Measuring financial stress and economic sensitivity in CEE countries
This report presents the methodology for the construction of the Financial Stress Index (FSI) and the Economic Sensitivity Index (ESI) and investigates the economic situation in twelve Central and East European Countries (CEECs) between 2001 and 2012. The objective of this paper is to capture key features of financial and economic vulnerability and examine the co-movement of economic turmoil and financial disturbances that strongly affected the CEECs in the last decade. Our main finding is that the FSI can be used as a leading indicator and can be used to recognize changing trends in the index. A shift in the value of the index proves that EU accession has a positive, but minor influence on financial stability in the CEECs. On the other hand, the impact of the introduction of the euro in Estonia, Slovakia and Slovenia is ambiguous. For most of the countries in our sample, in 2007, the FSI started to grow rapidly, reaching its peak around the third quarter of 2008. Consequently, financial stress reained high for a few quarters and started to fall gradually. For a number of countries, we observe higher financial stress in the latest period of our analysis, i.e. 2010-2012. However, the value of the FSI was significantly lower than three years earlier. The results show that indices might be helpful in predicting future recessions. However, forecasting properties seem to be limited at this stage of our work.
|Date of creation:||2014|
|Date of revision:|
|Contact details of provider:|| Postal: Aleja Jana Pawla II, 61, 01-031 Warsaw|
Phone: +48 22 206 29 00
Fax: +48 22 206 29 01
Web page: http://www.case-research.eu/
More information through EDIRC
Please report citation or reference errors to , or , if you are the registered author of the cited work, log in to your RePEc Author Service profile, click on "citations" and make appropriate adjustments.:
- Reinhart, Carmen & Rogoff, Kenneth & Savastano, Miguel, 2003.
13932, University Library of Munich, Germany.
- Dani Rodrik, 2006.
"The Social Cost of Foreign Exchange Reserves,"
- Claudiu Tiberiu Albulescu, 2009. "Forecasting Romanian Financial System Stability using a Stochastic Simulation Model," Working Papers 2009.4, International Network for Economic Research - INFER.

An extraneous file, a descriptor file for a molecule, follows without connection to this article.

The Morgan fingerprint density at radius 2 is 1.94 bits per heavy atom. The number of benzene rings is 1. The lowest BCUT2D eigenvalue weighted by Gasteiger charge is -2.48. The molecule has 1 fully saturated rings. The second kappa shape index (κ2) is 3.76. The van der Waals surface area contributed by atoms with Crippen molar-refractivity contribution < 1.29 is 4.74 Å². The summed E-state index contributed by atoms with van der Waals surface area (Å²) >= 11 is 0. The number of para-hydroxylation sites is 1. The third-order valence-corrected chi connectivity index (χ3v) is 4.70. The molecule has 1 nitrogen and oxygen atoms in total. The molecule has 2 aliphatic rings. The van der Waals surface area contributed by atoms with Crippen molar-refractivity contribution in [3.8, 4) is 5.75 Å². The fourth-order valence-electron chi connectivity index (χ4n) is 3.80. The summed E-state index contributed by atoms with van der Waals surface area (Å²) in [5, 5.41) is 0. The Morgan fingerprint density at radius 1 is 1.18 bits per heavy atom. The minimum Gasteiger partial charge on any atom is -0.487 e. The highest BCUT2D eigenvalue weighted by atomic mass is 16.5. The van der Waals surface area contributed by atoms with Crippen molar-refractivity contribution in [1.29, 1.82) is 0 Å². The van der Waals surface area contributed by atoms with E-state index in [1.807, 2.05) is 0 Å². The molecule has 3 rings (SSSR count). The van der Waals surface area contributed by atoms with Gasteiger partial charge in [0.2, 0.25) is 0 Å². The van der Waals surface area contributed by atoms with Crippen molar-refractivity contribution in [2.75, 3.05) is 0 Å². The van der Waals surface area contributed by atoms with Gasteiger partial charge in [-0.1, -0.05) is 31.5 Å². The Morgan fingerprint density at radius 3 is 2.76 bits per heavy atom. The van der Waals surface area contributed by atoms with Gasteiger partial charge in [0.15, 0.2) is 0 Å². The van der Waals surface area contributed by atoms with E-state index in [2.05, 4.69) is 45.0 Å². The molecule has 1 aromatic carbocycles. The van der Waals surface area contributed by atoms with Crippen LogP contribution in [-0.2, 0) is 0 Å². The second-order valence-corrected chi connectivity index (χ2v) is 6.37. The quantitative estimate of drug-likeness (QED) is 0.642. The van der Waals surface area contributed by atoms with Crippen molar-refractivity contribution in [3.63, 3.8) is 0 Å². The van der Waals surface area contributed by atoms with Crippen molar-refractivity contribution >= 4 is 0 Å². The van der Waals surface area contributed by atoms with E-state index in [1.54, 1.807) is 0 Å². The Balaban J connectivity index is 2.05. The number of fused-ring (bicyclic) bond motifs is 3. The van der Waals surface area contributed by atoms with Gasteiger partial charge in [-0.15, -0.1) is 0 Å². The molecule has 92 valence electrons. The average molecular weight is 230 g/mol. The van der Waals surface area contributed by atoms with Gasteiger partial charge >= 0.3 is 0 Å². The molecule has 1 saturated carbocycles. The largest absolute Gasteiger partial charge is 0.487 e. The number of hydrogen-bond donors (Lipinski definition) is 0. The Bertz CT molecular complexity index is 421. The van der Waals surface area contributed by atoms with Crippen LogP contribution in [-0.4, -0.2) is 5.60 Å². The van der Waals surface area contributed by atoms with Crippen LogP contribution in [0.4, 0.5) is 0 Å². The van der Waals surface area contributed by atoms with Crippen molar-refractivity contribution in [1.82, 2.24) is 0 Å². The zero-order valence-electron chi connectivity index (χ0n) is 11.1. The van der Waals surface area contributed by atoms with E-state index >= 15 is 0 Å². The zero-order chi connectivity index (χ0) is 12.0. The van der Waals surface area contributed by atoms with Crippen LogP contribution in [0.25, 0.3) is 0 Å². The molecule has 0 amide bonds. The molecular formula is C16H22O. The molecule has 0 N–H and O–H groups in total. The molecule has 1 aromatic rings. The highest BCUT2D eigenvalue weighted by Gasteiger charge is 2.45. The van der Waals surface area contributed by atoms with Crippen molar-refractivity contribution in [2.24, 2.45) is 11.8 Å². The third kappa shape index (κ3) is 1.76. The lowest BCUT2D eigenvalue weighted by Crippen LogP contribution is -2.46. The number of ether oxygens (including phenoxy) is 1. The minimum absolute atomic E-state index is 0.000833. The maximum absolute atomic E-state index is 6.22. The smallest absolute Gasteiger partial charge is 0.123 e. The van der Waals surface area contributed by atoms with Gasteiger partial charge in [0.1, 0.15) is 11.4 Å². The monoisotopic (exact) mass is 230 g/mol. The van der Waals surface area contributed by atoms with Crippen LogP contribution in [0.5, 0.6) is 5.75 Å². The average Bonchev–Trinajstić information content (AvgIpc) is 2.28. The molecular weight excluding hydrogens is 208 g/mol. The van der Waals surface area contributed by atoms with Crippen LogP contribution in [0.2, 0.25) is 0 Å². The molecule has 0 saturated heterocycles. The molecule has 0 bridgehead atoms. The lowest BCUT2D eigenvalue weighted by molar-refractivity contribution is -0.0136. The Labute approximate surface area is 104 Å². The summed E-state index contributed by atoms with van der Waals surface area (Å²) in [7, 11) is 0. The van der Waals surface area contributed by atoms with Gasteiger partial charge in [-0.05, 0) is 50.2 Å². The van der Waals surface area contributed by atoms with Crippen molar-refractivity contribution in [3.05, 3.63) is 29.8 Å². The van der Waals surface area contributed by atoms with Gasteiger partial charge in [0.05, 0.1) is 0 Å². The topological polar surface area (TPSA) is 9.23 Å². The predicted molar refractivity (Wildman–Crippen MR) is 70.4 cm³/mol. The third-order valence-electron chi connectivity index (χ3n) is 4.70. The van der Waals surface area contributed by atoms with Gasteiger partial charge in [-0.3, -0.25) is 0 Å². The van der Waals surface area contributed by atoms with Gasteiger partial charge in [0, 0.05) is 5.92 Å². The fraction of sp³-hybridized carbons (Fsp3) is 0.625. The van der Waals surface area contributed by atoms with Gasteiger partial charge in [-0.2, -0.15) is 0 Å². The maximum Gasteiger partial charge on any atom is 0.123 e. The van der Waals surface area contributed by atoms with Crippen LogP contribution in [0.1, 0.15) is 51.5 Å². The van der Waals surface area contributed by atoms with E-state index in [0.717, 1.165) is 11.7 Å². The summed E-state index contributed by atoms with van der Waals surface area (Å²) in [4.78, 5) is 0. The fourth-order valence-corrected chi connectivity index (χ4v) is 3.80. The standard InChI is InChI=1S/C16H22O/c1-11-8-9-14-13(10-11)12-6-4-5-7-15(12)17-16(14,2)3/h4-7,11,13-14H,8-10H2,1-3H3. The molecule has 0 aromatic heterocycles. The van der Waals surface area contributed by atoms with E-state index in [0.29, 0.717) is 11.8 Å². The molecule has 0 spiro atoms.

- Heider, F. & Hoerova, M. & Holthausen, C., 2009.
"Liquidity Hoarding and Interbank Market Spreads : The Role of Counterparty Risk,"
2009-40 S, Tilburg University, Center for Economic Research.
- Heider, Florian & Hoerova, Marie & Holthausen, Cornelia, 2009. "Liquidity hoarding and interbank market spreads: the role of counterparty risk," Working Paper Series 1126, European Central Bank.
- Heider, Florian & Hoerova, Marie & Holthausen, Cornelia, 2010. "Liquidity Hoarding and Interbank Market Spreads: The Role of Counterparty Risk," CEPR Discussion Papers 7762, C.E.P.R. Discussion Papers.
- Marie Hoerova & Cornelia Holthausen & Florian Heider, 2009. "Liquidity hoarding and interbank market spreads: the role of counterparty risk," 2009 Meeting Papers 929, Society for Economic Dynamics.
- Albulescu, Claudiu Tiberiu, 2008. "Assessing Romanian financial sector stability: the importance of the international economic climate," MPRA Paper 16581, University Library of Munich, Germany, revised 12 Feb 2009.
- Cevik, Emrah Ismail & Dibooglu, Sel & Kutan, Ali M., 2013. "Measuring financial stress in transition economies," Journal of Financial Stability, Elsevier, vol. 9(4), pages 597-611.
- Illing, Mark & Liu, Ying, 2006. "Measuring financial stress in a developed country: An application to Canada," Journal of Financial Stability, Elsevier, vol. 2(3), pages 243-265, October.
- Cardarelli, Roberto & Elekdag, Selim & Lall, Subir, 2011. "Financial stress and economic contractions," Journal of Financial Stability, Elsevier, vol. 7(2), pages 78-97, June.
- Acemoglu, Daron & Johnson, Simon & Robinson, James A & Thaicharoen, Yunyong, 2002.
"Institutional Causes, Macroeconomic Symptoms: Volatility, Crises and Growth,"
CEPR Discussion Papers
3575, C.E.P.R. Discussion Papers.
- Acemoglu, Daron & Johnson, Simon & Robinson, James & Thaicharoen, Yunyong, 2003. "Institutional causes, macroeconomic symptoms: volatility, crises and growth," Journal of Monetary Economics, Elsevier, vol. 50(1), pages 49-123, January.
- Daron Acemoglu & Simon Johnson & James Robinson & Yunyong Thaicharoen, 2002. "Institutional Causes, Macroeconomic Symptoms: Volatility, Crises and Growth," NBER Working Papers 9124, National Bureau of Economic Research, Inc.
- Cevik, Emrah Ismail & Dibooglu, Sel & Kenc, Turalay, 2013. "Measuring financial stress in Turkey," Journal of Policy Modeling, Elsevier, vol. 35(2), pages 370-383.
- Miroslav Misina & Greg Tkacz, 2009. "Credit, Asset Prices, and Financial Stress," International Journal of Central Banking, International Journal of Central Banking, vol. 5(4), pages 95-122, December.
When requesting a correction, please mention this item's handle: RePEc:sec:cnrepo:0117. See general information about how to correct material in RePEc.
For technical questions regarding this item, or to correct its authors, title, abstract, bibliographic or download information, contact: (Agata Kwiek)
If references are entirely missing, you can add them using this form.